John Hopkins University Press
Jill Hayes, PhD and coauthors Rebecca Clark, MD, PhD, Gloria Richard-Davis MD, Katherine Theall, PhD, and Michelle Murphy, JD.
From the Publisher: Specialist authors first describe fertility assistance, surrogacy, and adoption, clearly outlining the requirements of each strategy. They compare the medical, emotional, financial, and legal investments and risks involved with each of these options. Then they introduce the issues that people will need to consider when deciding which path to parenthood is best for them. Along the way these experts offer encouragement for changing course under any number of circumstances. Supporting the detailed information in this book are personal stories of the often long, winding, and emotional road to parenthood — from in vitro fertilization to egg donation to surrogacy to adoption. Armed with professional knowledge and inspired by the experiences of others who have gone before them, prospective parents will be informed and reassured by this unique resource.
Dr. Jill Hayes brings to life the psychological elements in this authoritative yet practical work that assists readers over the complicated and serious personal journey of infertility. Writing with her colleagues from Louisiana State University Health Sciences Center, she helps combine the medical and psychological landscape for the modern woman or man who is part of the more than one million couples seeking help to become a parent. The educational track of the book is amplified by personal accounts of individuals’ journeys, and rounded out with legal perspectives.
Planning Parenthood covers the depth and breath of this important topic by tapping the knowledge, wisdom, and empathy of five female authors—two physicians (Clark, Richard-Davis), an epidemiologist (Theall), and attorney (Murphy), and psychologist Dr. Jill Hayes. The authors produce a readable, timely and reliable work for those dealing with the emotionally complicated situation of infertility.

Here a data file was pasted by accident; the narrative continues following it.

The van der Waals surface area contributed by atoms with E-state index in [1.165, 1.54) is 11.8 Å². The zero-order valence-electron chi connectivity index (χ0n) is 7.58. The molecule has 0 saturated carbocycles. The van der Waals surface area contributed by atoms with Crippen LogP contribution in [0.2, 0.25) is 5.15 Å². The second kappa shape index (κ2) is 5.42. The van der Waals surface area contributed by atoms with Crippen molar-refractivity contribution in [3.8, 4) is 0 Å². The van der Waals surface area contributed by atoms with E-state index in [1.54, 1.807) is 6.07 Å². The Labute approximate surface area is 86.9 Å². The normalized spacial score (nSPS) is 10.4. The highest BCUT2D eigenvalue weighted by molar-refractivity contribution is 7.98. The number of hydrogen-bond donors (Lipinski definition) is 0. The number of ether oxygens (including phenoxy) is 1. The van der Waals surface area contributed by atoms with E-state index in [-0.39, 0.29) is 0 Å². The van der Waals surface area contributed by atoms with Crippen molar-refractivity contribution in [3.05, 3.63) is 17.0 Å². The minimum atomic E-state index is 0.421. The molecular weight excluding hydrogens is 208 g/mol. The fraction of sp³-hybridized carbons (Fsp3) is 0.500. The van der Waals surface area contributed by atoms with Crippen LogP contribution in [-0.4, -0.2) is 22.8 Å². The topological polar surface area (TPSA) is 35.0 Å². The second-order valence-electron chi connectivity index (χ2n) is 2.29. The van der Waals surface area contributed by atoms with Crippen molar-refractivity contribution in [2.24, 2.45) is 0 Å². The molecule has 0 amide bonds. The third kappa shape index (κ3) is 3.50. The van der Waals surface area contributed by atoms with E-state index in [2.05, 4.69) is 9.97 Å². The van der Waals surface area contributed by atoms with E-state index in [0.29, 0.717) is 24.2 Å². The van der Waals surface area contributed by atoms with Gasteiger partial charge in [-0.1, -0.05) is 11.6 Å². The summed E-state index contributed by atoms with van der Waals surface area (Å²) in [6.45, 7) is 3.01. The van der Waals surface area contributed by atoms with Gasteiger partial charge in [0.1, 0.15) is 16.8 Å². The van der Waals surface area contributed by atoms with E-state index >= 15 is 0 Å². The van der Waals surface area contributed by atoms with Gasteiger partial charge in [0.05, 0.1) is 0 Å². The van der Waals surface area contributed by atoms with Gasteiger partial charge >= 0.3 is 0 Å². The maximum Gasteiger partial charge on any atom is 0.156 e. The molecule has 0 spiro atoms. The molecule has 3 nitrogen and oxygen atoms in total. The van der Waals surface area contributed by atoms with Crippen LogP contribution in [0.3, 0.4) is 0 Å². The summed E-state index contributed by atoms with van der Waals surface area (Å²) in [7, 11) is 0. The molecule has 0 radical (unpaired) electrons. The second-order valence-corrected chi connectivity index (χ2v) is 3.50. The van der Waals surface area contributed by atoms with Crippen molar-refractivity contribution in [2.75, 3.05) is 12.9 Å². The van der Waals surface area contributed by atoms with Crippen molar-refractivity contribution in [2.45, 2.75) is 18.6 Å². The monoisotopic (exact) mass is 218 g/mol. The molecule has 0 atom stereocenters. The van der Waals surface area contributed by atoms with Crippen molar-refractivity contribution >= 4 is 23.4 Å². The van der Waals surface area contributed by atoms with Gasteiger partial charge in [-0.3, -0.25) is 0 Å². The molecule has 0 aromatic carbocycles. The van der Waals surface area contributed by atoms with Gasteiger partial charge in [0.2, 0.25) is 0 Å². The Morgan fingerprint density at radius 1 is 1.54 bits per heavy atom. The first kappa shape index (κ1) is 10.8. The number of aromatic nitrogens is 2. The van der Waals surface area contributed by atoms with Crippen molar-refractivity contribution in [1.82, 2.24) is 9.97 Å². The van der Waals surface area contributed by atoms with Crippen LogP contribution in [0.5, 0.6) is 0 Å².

“I was in the right place at the right time,” Jill answered as to how she became a coauthor. “Dr. Clark and I both had fertility problems. She and I had worked at the HIV Clinic in New Orleans together for a number of years, had written another book together, and had enjoyed that process. So she asked me to be a coauthor with her on her newest book.”
“Dr. Clark identified a niche that had not been filled by the various books on fertility and other pathways to becoming parents. Her vision was to provide prospective parents with a “cost-benefit analysis” of the various ways they could become parents, including discussions of the pro’s and con’s of the various methods, and inform future parents of when enough was enough and when it was time to move on to the next step.”
As to writing with coauthors, Jill notes that it was, “Painless for me.” She said, “Dr. Clark may not say the same for working with me. She’s great taskmaster. Her gentle nudging was just the right touch to make me meet most of the deadlines.” But it wasn’t always easy to find time to write. “The two biggest issues for me were carving big blocks of time out of my schedule to do the research and writing that was necessary, and then making myself write instead of the 20 million other things that seemed much more important, like rearranging my sock drawer.”
While Jill admits it might sound like a cliché, she said that the most fulfilling part of writing is “helping people during troubling times.” She was stunned when she found out her first book was going to be reviewed by the New York Times. But then, she said, “I realized that our book was going to help many, many people.”
The authors have produced a compassionate, informative guide for the growing number of couples who receive fertility assistance, seek information about surrogacy, or benefit from help in changing directions toward the choice of adoption. Planning Parenthood is available at bookstores everywhere.
Jill Hayes, Ph.D., is a clinical neuropsychologist in private practice and an Adjunct Associate Professor of Clinical Psychiatry at Louisiana State University Health Sciences Center.